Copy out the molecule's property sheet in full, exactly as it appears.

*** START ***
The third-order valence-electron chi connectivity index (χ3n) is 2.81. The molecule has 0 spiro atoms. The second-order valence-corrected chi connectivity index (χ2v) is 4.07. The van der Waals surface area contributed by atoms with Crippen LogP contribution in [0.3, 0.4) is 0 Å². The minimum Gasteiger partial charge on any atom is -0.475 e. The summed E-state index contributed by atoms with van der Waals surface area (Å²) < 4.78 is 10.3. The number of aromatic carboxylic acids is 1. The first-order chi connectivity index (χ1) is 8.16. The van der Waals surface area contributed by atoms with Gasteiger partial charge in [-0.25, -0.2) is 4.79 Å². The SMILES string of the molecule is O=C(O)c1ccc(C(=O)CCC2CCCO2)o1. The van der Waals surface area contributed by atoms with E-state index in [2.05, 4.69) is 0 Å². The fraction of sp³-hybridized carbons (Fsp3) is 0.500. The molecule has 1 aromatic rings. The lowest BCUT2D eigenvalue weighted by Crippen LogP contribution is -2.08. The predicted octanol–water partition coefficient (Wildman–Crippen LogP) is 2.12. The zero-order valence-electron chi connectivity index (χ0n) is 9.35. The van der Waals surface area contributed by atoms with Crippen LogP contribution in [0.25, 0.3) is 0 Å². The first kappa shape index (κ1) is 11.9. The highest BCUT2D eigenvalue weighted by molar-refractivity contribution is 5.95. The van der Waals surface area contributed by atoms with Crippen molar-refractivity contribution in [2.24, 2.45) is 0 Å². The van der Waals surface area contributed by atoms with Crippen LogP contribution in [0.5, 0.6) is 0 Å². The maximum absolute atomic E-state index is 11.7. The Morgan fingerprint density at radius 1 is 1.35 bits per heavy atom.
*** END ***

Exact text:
The third-order valence-electron chi connectivity index (χ3n) is 2.81. The molecule has 0 spiro atoms. The second-order valence-corrected chi connectivity index (χ2v) is 4.07. The van der Waals surface area contributed by atoms with Crippen LogP contribution in [0.3, 0.4) is 0 Å². The minimum Gasteiger partial charge on any atom is -0.475 e. The summed E-state index contributed by atoms with van der Waals surface area (Å²) < 4.78 is 10.3. The number of aromatic carboxylic acids is 1. The first-order chi connectivity index (χ1) is 8.16. The van der Waals surface area contributed by atoms with Gasteiger partial charge in [-0.25, -0.2) is 4.79 Å². The SMILES string of the molecule is O=C(O)c1ccc(C(=O)CCC2CCCO2)o1. The van der Waals surface area contributed by atoms with E-state index in [2.05, 4.69) is 0 Å². The fraction of sp³-hybridized carbons (Fsp3) is 0.500. The molecule has 1 aromatic rings. The lowest BCUT2D eigenvalue weighted by Crippen LogP contribution is -2.08. The predicted octanol–water partition coefficient (Wildman–Crippen LogP) is 2.12. The zero-order valence-electron chi connectivity index (χ0n) is 9.35. The van der Waals surface area contributed by atoms with Crippen LogP contribution in [0.25, 0.3) is 0 Å². The first kappa shape index (κ1) is 11.9. The highest BCUT2D eigenvalue weighted by molar-refractivity contribution is 5.95. The van der Waals surface area contributed by atoms with Crippen molar-refractivity contribution in [2.24, 2.45) is 0 Å². The van der Waals surface area contributed by atoms with Crippen LogP contribution in [0.5, 0.6) is 0 Å². The maximum absolute atomic E-state index is 11.7. The Morgan fingerprint density at radius 1 is 1.35 bits per heavy atom.